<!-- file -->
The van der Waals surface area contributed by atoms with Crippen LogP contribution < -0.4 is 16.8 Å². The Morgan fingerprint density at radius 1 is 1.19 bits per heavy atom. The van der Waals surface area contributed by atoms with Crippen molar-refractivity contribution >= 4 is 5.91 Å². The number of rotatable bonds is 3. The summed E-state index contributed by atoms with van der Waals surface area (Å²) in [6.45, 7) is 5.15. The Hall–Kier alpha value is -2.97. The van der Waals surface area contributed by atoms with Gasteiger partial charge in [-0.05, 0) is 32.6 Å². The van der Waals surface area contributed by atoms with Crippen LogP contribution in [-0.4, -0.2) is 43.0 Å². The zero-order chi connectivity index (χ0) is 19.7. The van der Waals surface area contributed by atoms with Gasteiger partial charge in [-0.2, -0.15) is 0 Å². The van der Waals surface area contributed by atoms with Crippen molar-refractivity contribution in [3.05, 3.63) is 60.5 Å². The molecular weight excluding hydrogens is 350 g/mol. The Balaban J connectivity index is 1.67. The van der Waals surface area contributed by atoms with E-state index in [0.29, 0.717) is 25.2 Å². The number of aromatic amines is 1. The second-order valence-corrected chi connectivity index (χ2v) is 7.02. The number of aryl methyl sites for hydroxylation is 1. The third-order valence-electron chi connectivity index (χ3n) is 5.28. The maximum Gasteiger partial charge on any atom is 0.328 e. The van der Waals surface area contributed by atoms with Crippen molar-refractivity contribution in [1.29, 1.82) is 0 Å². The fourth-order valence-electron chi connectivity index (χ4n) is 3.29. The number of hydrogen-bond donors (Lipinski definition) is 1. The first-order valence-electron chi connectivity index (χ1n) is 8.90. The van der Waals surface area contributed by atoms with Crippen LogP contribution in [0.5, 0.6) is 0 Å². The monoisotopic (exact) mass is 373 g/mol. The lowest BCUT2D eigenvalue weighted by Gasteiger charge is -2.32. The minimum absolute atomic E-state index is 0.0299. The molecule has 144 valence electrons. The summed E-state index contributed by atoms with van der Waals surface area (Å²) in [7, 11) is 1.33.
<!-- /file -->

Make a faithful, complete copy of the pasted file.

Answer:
The van der Waals surface area contributed by atoms with Crippen LogP contribution < -0.4 is 16.8 Å². The Morgan fingerprint density at radius 1 is 1.19 bits per heavy atom. The van der Waals surface area contributed by atoms with Crippen molar-refractivity contribution >= 4 is 5.91 Å². The number of rotatable bonds is 3. The summed E-state index contributed by atoms with van der Waals surface area (Å²) in [6.45, 7) is 5.15. The Hall–Kier alpha value is -2.97. The van der Waals surface area contributed by atoms with Gasteiger partial charge in [-0.05, 0) is 32.6 Å². The van der Waals surface area contributed by atoms with Crippen LogP contribution in [-0.4, -0.2) is 43.0 Å². The zero-order chi connectivity index (χ0) is 19.7. The van der Waals surface area contributed by atoms with Gasteiger partial charge in [-0.2, -0.15) is 0 Å². The van der Waals surface area contributed by atoms with Crippen molar-refractivity contribution in [3.05, 3.63) is 60.5 Å². The molecular weight excluding hydrogens is 350 g/mol. The Balaban J connectivity index is 1.67. The van der Waals surface area contributed by atoms with E-state index in [0.29, 0.717) is 25.2 Å². The number of aromatic amines is 1. The second-order valence-corrected chi connectivity index (χ2v) is 7.02. The number of aryl methyl sites for hydroxylation is 1. The third-order valence-electron chi connectivity index (χ3n) is 5.28. The maximum Gasteiger partial charge on any atom is 0.328 e. The van der Waals surface area contributed by atoms with Crippen molar-refractivity contribution in [1.29, 1.82) is 0 Å². The fourth-order valence-electron chi connectivity index (χ4n) is 3.29. The number of hydrogen-bond donors (Lipinski definition) is 1. The first-order valence-electron chi connectivity index (χ1n) is 8.90. The van der Waals surface area contributed by atoms with Crippen LogP contribution in [0.5, 0.6) is 0 Å². The monoisotopic (exact) mass is 373 g/mol. The lowest BCUT2D eigenvalue weighted by Gasteiger charge is -2.32. The minimum absolute atomic E-state index is 0.0299. The molecule has 144 valence electrons. The summed E-state index contributed by atoms with van der Waals surface area (Å²) in [7, 11) is 1.33.